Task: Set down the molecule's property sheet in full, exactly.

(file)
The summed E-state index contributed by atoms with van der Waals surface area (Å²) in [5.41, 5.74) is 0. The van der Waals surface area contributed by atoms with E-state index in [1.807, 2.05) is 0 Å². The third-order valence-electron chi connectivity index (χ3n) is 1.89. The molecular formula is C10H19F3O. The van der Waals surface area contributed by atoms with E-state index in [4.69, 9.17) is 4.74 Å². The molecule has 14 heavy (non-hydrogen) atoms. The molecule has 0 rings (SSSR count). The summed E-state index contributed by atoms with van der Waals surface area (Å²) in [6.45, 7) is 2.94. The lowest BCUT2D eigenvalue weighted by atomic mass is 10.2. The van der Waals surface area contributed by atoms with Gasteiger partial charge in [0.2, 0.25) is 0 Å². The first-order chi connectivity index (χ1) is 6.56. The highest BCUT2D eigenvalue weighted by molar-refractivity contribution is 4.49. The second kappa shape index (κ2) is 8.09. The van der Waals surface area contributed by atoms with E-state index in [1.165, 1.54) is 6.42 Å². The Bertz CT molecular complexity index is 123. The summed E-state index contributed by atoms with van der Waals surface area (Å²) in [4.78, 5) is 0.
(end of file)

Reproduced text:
The summed E-state index contributed by atoms with van der Waals surface area (Å²) in [5.41, 5.74) is 0. The van der Waals surface area contributed by atoms with E-state index in [1.807, 2.05) is 0 Å². The third-order valence-electron chi connectivity index (χ3n) is 1.89. The molecular formula is C10H19F3O. The van der Waals surface area contributed by atoms with E-state index in [4.69, 9.17) is 4.74 Å². The molecule has 14 heavy (non-hydrogen) atoms. The molecule has 0 rings (SSSR count). The summed E-state index contributed by atoms with van der Waals surface area (Å²) in [6.45, 7) is 2.94. The lowest BCUT2D eigenvalue weighted by atomic mass is 10.2. The van der Waals surface area contributed by atoms with Gasteiger partial charge in [0.2, 0.25) is 0 Å². The first-order chi connectivity index (χ1) is 6.56. The highest BCUT2D eigenvalue weighted by molar-refractivity contribution is 4.49. The second kappa shape index (κ2) is 8.09. The van der Waals surface area contributed by atoms with E-state index in [1.165, 1.54) is 6.42 Å². The Bertz CT molecular complexity index is 123. The summed E-state index contributed by atoms with van der Waals surface area (Å²) in [4.78, 5) is 0.